But then, what is Let Sleeping Corpses Lie but a movie that was made before the zombie mythos had been fully formed? Understandably, the characters in the film are reluctant to believe that the dead can not only be brought back to some semblance of life, but are actually compelled to kill and eat their victims. This leads to the central conflict of the movie, between George and Edna and the Inspector, whose antipathy towards these outsiders only worsens when he sees the situation on the cemetery. Observing the overturned graves, charred bodies, and half-eaten remains of his officer, the inspector assumes that they’re Satanists and cannibals.

It’s this friction, this constant misunderstanding that takes place between the protagonists of the film and the inspector, that makes Let Sleeping Corpses Lie very much a product of its time. At every turn, the inspector questions the motives of the pair of big-city twentysomethings. At one point, he even tells George, “You're all the same the lot of you, with your long hair and faggot clothes. Drugs, sex, every sort of filth!” He seems to devote more energy to monitoring them than to actually solving the case, having quickly jumped to the conclusion that the two actions are one and the same. And when he finally thinks he’s closed the case, he confidently states that he’ll be treated as a hero. Needless to say, things don’t quite work out that way.

Yet all the while, the real culprit hides within plain sight- a snazzy experimental machine that kills insect with “ultrasonic radiation,” within a five-mile radius, but has the unwelcome side effect of raising the dead within that same range. George catches on to this fairly quickly, but his protestations go unheeded by the people who would blindly defend the establishment rather than keep an open mind about a potential solution. And therein can be found the most timely and despairing aspect of Let Sleeping Corpses Lie- the acknowledgement that the generations might solve their problems if they would only listen to each other instead of pointing fingers. Pretty heavy stuff from a movie in which a woman gets her breast chewed off by a zombie, I’m sure you’ll agree.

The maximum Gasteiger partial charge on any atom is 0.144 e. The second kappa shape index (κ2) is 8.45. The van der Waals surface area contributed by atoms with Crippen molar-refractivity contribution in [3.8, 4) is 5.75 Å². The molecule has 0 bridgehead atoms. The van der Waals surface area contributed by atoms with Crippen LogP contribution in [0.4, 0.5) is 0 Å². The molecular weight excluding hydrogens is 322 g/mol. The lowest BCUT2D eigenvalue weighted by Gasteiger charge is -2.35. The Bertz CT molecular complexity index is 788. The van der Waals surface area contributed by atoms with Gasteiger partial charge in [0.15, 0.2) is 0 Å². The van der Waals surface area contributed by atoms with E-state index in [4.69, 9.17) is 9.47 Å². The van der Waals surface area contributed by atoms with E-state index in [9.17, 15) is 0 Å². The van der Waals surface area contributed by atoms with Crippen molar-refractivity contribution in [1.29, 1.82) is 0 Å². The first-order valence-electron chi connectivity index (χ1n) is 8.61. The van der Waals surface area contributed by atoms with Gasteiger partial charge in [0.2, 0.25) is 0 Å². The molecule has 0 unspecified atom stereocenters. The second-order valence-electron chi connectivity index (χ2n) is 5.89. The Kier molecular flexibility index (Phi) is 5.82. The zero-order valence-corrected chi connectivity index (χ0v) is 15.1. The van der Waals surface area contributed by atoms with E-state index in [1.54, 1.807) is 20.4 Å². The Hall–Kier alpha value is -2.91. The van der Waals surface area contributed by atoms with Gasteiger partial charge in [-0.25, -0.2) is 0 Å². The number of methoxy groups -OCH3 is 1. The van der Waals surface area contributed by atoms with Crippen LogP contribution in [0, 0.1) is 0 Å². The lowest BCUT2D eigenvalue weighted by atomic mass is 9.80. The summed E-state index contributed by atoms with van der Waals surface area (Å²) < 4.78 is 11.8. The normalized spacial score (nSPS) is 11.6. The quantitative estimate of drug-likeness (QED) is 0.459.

King of New York (1990, Abel Ferrara)

Originally written 28 May 2009 for The Screengrab. Reprinted by permission.

One of Christopher Walken’s greatest assets as an actor is his unpredictability. Watching Walken onscreen, it’s hard to tell how he’s going to deliver even the most mundane bit of dialogue, much less predict how his characters will behave under pressure. But while Walken’s off-kilter presence has garnered him a sizable cult following, it’s easy to overlook what a fascinating actor he can be in more complex roles. In many of his character roles, Walken has fun with his image, but he’s not afraid to play it straight when the part calls for it. Abel Ferrara’s King of New York is one of those parts, and consequently one of his best performances.

Frank White, the crime lord Walken plays in King of New York, is one of the most frightening criminals I’ve ever seen in a movie, due in large part to the unpredictability that Walken brings to the role. From the first time we meet Frank, he seems to be capable of anything, which gives him an edge in his criminal endeavors. Most of his competition sticks to hard and fast traditions, the most important being that the bigwigs keep their hands clean while the foot soldiers fight the wars. Frank has no use for such traditions- when he needs someone killed, he’d just as soon do it himself. There are many possibilities as to why Frank would do this, but I think it’s because he wants people to think he’s the baddest, scariest man in New York. And when he follows the killing of a rival gang leader by inviting his underlings to join his gang, it sends a very specific message- if you’re crazy enough to follow a guy who does this, I want you on my side.